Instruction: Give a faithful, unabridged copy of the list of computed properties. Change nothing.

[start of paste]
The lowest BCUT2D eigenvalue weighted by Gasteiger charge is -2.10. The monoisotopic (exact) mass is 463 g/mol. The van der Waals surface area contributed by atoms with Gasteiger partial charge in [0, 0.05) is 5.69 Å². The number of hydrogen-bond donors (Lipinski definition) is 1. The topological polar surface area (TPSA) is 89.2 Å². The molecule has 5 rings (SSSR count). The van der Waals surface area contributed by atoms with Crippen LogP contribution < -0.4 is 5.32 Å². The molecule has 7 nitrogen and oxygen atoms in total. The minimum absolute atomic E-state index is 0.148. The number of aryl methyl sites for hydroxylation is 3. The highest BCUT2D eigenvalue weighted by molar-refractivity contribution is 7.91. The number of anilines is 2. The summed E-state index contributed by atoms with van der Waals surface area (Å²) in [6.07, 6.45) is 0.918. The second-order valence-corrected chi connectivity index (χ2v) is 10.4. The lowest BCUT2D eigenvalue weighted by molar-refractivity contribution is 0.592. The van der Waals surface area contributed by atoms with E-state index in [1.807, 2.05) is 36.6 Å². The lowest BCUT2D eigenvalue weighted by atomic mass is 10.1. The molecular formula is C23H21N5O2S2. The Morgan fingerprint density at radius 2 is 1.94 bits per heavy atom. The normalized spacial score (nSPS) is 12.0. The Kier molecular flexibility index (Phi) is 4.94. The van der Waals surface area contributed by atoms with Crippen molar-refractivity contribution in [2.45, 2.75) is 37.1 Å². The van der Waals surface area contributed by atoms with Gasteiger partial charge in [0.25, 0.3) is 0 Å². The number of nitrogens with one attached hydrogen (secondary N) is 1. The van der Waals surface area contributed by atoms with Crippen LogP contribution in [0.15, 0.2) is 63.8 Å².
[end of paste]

The lowest BCUT2D eigenvalue weighted by Gasteiger charge is -2.10. The monoisotopic (exact) mass is 463 g/mol. The van der Waals surface area contributed by atoms with Gasteiger partial charge in [0, 0.05) is 5.69 Å². The number of hydrogen-bond donors (Lipinski definition) is 1. The topological polar surface area (TPSA) is 89.2 Å². The molecule has 5 rings (SSSR count). The van der Waals surface area contributed by atoms with Crippen LogP contribution < -0.4 is 5.32 Å². The molecule has 7 nitrogen and oxygen atoms in total. The minimum absolute atomic E-state index is 0.148. The number of aryl methyl sites for hydroxylation is 3. The highest BCUT2D eigenvalue weighted by molar-refractivity contribution is 7.91. The number of anilines is 2. The summed E-state index contributed by atoms with van der Waals surface area (Å²) in [6.07, 6.45) is 0.918. The second-order valence-corrected chi connectivity index (χ2v) is 10.4. The lowest BCUT2D eigenvalue weighted by molar-refractivity contribution is 0.592. The van der Waals surface area contributed by atoms with E-state index in [1.807, 2.05) is 36.6 Å². The lowest BCUT2D eigenvalue weighted by atomic mass is 10.1. The molecular formula is C23H21N5O2S2. The Morgan fingerprint density at radius 2 is 1.94 bits per heavy atom. The normalized spacial score (nSPS) is 12.0. The Kier molecular flexibility index (Phi) is 4.94. The van der Waals surface area contributed by atoms with Crippen molar-refractivity contribution in [2.45, 2.75) is 37.1 Å². The van der Waals surface area contributed by atoms with Gasteiger partial charge in [0.25, 0.3) is 0 Å². The number of nitrogens with one attached hydrogen (secondary N) is 1. The van der Waals surface area contributed by atoms with Crippen LogP contribution in [0.15, 0.2) is 63.8 Å².